Cultivating Resiliency In Crisis
As we’re all inundated with so many webinars and online content coming at us –it’s so hard how to know what is worth our time and going to actually provide value. How to know what is the best resource for our colleagues and teams to help them?
Go to an expert and ask them what topics/speakers they may have and how they can help.
Dr. Robyne is a senior educational developer for the Centre for Teaching and Learning at Trent University. She just kicked off a virtual speakers series for Speakers’ Spotlight.
Robyne shared her expertise in building and strengthening our pool of resiliency — a core resource of ours needed now more than ever — so we can get through this difficult time, and, more importantly, come out stronger on the other side of this.
The Five Core Traits of Resiliency
Resiliency lives within us all. The only difference between those who can keep getting up after adversity and those who struggle with it, is knowing how to draw on this resource in times of need. This can be taught, Robyne said.
It starts with understanding the five core traits of resiliency and how to use them to build a pool of strength that we can draw on in times of need.
This is the source of our deepest sense of community and purpose. It’s knowing who’s in our corner and why we need them. Take time to discover, appreciate, and cultivate relationships with those in our lives who are truly there for us, and who we can be there for as well.
This is our capacity to practice flexible thinking, to adapt. It starts with changing our mindsets and the language we use to describe our situation. For example, Robyne said, instead of saying “we’re stuck at home”, refocus that sentiment by saying, “We’re at home to stay safe and contribute to the solution.” Reframing how we view situations can change our perspective of it.
This can be a tough one for us, Robyne said. It’s hard to accept what we don’t agree with, and a lot of us have experienced loss right now and are grieving the loss of those things. That’s okay, she said. When we experience hardship, we tend to ask a lot of “why” questions — why is this happening? But, there is no answer. Acceptance begins by focusing less on the “why” and more on what we can control. This is what allows us to move forward.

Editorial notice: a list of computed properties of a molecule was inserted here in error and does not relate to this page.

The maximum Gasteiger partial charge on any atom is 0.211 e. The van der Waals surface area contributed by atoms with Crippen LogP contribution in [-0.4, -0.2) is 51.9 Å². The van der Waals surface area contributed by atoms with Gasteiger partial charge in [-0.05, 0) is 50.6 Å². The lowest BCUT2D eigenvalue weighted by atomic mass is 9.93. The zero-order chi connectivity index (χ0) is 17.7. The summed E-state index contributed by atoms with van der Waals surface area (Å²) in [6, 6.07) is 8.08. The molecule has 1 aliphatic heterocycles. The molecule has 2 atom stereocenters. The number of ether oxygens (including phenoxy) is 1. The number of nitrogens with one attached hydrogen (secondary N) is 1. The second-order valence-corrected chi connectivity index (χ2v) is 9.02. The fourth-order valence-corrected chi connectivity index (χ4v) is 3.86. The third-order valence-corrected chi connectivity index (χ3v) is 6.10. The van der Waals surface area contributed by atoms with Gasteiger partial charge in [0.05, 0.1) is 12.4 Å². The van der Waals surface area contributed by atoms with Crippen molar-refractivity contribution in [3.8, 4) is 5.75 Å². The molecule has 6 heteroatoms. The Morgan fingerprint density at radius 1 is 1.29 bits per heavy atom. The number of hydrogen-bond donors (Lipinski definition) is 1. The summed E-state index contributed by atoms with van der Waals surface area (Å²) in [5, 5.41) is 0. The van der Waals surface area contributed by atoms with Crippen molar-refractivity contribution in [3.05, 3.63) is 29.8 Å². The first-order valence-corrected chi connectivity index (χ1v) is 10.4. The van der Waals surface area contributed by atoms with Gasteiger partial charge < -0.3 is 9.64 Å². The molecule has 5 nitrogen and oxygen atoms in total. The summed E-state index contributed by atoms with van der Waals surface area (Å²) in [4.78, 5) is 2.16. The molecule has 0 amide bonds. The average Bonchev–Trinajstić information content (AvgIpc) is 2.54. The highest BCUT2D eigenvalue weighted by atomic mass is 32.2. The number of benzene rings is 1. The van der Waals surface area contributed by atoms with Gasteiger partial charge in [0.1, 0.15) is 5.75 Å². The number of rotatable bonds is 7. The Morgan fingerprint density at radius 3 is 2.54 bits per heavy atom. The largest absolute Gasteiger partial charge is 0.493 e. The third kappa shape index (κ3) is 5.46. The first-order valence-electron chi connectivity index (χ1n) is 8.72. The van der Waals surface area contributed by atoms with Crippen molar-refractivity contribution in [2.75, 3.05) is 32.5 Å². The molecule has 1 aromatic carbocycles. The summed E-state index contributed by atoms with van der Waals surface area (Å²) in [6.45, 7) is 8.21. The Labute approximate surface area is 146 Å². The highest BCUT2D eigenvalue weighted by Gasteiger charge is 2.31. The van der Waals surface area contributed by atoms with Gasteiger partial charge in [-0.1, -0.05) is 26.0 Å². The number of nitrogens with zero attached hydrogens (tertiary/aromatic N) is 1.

Lean into hope and choose to be hope-filled. If we look back at our individual lives, we have a 100% survival rate, Robyne said. We have proven time and again that we can do hard things, and that hard times do pass.
In this difficult time, the best way Robyne stays hope-filled is by reminding herself that she can be a role model for her family, her loved ones, and her community. She chooses this path so she can look back at this situation and be proud of what she did and who she was.
Humour has a crucial role in building our capacity of resiliency, Robyne said. The act of laughing actually releases a natural tranquilizer. It’s in these micro moments that we let our bodies know, we are going to be okay.
When we experience adversity, Robyne said, there’s a natural action sequence we all experience — Decline, adapt, reclaim, and rise. For those of us who may feel we are declining in our resiliency, it’s natural, and with time, plus remembering and drawing on these five traits, we will rise again.
Combatting Barriers to Everyday Resiliency
Stress has a bad reputation with us, Robyne said. Some forms of stress though are actually good for us, but there is a fine line between good stress and bad stress. Unfortunately, we often fall on the bad side of it.
If we don’t have stress and adrenaline coursing through our bodies, our performance suffers. The responsibility that stress often brings actually energizes us, and creates those moments when we experience optimal performance.
However, when we have too much stress, we find ourselves in a state of distress. This is our burnout period, where we are exhausted, unmotivated, and find it difficult to get even the smallest of things accomplished.
Distress may be where a lot of us are living right now. Robyne shared three strategies to naturally help our bodies move from a state of distress back to productive stress, and they are pretty simple.